The End of The Conservative Majority
One thing that you have to keep in mind about this conservative crackup over immigration is that it was inevitable. There's always been a racist, nativist element to America, and it usually expands in times where economics are tough for the middle and lower classes. As Bush Administration policies increased income inequality, the troops had to be riled up with the spectre of the scary brown man taking you job away (in truth, if you look at the actual figures, undocumented immigrants contribute just as much, if not more, to the economy than they take out). And since the Republican Party primarily gets its message out these days by demonizing the other, it was obvious that all the ugliness associated with white supremacism would be made manifest in this "secure the borders" critique, and that the dirty brown people would be blamed far more than the businesspeople who hired them cheaply.
There's simply no way to square that with an effort to win Latino votes. When even your most "moderate" standard-bearer is telling bilinguals to "turn off the Spanish TV set" (did anyone tell Eastern European Jews on the Lower East Side to speak English or die? Didn't they become the future entrepreneurs of America?), you have a major problem with Hispanic voters. And those chickens are coming home to roost.
As a Cuban who fled Fidel Castro's communist rule for a new life in the U.S., Julio Izquierdo would seem a natural Republican voter — a sure bet to adopt the same political lineage that has long guided most of his countrymen who resettled in South Florida.
But moments after taking his oath this week to become a U.S. citizen and registering to vote, the grocery store employee said he felt no such allegiances.
"I don't know whether Bush is a Democrat or a Republican, but whatever he is, I'm voting the other way," Izquierdo, 20, said Thursday as he waited for a taxi after a mass naturalization ceremony at the Miami Beach Convention Center.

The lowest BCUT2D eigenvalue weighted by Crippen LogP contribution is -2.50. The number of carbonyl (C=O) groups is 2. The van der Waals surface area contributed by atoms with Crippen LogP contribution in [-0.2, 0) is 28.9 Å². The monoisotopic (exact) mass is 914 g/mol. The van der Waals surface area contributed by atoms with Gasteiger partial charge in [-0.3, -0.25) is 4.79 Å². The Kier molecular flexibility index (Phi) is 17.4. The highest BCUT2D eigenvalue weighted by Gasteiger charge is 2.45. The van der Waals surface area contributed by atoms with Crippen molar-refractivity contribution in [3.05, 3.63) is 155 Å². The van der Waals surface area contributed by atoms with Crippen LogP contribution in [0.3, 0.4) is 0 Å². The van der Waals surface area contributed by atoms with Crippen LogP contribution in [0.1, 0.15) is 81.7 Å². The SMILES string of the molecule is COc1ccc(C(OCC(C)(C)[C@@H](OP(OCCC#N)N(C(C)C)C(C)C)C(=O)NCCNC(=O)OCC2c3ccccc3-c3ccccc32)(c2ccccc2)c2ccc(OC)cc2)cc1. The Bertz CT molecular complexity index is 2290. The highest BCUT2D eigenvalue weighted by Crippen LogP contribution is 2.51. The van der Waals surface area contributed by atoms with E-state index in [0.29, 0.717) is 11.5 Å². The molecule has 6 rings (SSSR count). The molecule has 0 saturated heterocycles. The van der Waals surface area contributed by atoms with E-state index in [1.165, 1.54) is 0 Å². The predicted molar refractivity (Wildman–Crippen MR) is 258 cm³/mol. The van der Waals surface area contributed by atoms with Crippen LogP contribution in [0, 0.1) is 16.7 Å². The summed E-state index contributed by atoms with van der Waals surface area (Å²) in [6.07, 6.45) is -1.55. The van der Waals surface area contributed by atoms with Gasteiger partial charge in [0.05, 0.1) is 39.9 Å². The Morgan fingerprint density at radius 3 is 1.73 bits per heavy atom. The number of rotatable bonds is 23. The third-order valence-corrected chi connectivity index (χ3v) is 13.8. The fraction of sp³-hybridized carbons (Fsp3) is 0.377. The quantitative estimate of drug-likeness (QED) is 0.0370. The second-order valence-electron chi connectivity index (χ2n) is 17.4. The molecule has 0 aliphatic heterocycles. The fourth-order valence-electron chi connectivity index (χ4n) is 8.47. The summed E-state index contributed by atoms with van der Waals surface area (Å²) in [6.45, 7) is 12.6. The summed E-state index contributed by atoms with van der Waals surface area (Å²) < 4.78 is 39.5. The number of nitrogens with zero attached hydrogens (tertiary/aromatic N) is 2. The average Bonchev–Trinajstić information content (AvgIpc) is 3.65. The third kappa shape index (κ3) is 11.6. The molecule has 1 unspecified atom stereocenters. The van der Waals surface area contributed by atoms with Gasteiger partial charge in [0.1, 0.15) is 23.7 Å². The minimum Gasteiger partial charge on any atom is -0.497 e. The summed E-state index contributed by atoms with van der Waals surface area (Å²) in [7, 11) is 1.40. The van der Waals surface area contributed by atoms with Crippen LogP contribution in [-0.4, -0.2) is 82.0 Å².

Izquierdo said he did not like President Bush's handling of the Iraq war and was miffed at politicians, most of them Republican, who seem to dislike immigrants.
That sentiment, expressed by several of the 6,000 new citizens who took their oaths Thursday in group ceremonies that take place regularly in immigrant-heavy cities nationwide, underscored the troubled environment facing the GOP in the buildup to next year's presidential election.
Surveys show that among Latino voters — a bloc Bush had hoped to woo into the Republican camp — negative views about the party are growing amid a bitter debate over immigration policy.
The fastest-growing demographic in America is the Hispanic population. One party is telling them that they want to bring their bretheren out of the shadows and make sure they're not exploited by big business. The other wants to round them up and send them home whether they're Americans or not. There's no middle ground there. And if Hispanic voters start to vote like black voters, that's the end of the Republican Party as anything but a regional Southern phenomenon. End of story.
We saw a hint of this in Texas in late 2006, when Ciro Rodriguez won an improbable House pick-up in a border district. And there's every indication that this move of Hispanics to the Democratic Party is continuing.
Republican opposition to liberalized immigration reform has put at risk the loyalty of a key constituency - evangelical Protestant Hispanics. The loss of this Hispanic support endangers the GOP’s ability to win presidential elections.
In the view of Republican strategists, it is crucial for the party’s candidates to win a substantial share of the Hispanic vote to remain competitive in the Southwest mountain states - Colorado, Arizona, Nevada and New Mexico - and, looking farther ahead, in Florida and Texas.
Key leaders in the rapidly growing Latino evangelical community who had provided strong support to President Bush in 2004 are deeply angered by the opposition among Republicans to immigration legislation now stalled in the Senate.
“The Republican Party does not have a clue just how the perception of them among Hispanics has completely deteriorated in the last few years,” said Marcos Witt, Senior Pastor of the Hispanic congregation at Lakewood Church in Houston and a three-time Latin Grammy winner for his Christian recordings.
Some Republicans, like Karl Rove and RNC Chair Mel Martinez, understand this. But they've created a monster of a base that has zero tolerance for anyone that looks different, and I don't see how that gets reconciled in the near future. This immigration bill has been revived, and while Harry Reid made a great POLITICAL move by tying its comeback to the President, further sharpening the difference with his base, out in the country, in the Hispanic community, the fault lines are pretty clear. And it's not just among Hispanic immigrants. Take a look at this video from the folks at Dreams Across America, who are riding the rails to Washington to advocate for immigration reform.
This was a legal immigrant family, who played by the rules and got in line and came to America and started a business, and still the wife and son were deported. There is a strain of the Republican anti-immigrant crowd that will simply not be happy with anyone not born in this country who looks like them staying here. And given that we're a nation of immigrants, that is a political death knell.